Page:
What do Godzilla, Son of Godzilla, and the Litter Pig all have in common? No, they aren’t Japanese horror flick sequels or remakes, though watching them in action for the first time could have triggered nightmares, I suppose.
Once in a while I read a story that contains so many themes that I don’t know where to start. The subject of this article is a story in Waste and Recycling News [requires cookies to be enabled] about–yes, you Scottsdale old-timers may have guessed–the first automated garbage collection truck and its descendants.
Hard work, stress, necessity, innovation, the drive for efficient delivery of public services, and the value of public employees in that equation are all part of the story of Scottsdale’s world-leading automation of garbage collection.
I note from the article,
According to a history of the [Scottsdale sanitation] department, employee turnover for sanitation workers was an astonishing 91% in 1968. With summer temperatures hitting 120 degrees, some workers quit before the end of the first day.
Even though efficiency improved drastically and reduced physical stress for sanitation workers, automated collection was no picnic for the drivers.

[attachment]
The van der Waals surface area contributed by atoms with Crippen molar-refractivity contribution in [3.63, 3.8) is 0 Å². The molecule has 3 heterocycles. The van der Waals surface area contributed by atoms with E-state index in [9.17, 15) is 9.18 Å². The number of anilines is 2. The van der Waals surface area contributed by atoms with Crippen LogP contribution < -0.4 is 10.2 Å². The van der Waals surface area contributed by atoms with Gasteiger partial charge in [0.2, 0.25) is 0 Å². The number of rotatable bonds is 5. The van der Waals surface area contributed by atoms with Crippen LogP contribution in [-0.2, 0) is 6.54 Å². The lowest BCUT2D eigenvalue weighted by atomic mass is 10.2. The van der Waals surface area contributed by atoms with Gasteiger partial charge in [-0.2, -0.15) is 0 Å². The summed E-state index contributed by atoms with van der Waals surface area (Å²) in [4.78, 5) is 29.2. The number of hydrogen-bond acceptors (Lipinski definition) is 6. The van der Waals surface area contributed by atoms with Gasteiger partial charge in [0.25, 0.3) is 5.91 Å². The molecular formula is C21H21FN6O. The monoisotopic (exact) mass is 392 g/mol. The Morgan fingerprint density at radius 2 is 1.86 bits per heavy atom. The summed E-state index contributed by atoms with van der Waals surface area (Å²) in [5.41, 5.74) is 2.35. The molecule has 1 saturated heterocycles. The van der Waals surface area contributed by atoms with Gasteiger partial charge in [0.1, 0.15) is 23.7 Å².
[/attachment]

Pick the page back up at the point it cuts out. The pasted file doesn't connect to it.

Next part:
“The guy who drove the truck didn’t have air conditioning and he was behind that hot engine all day,” [former Scottsdale Public Works director Marc] Stragier said. “It was miserable, but boy, you couldn’t tell him to get out of that truck. That was his deal.”
Public service employees aren’t getting a lot of respect these days, even in Scottsdale with our rich tradition of camaraderie and customer service. We have the luxury of taking them for granted because especially in Scottsdale they’ve always done such a good job that they’ve become invisible except for budget time.
Let’s be a little more open-minded about competitive compensation if we are going to expect a higher level of services, and innovation in their delivery.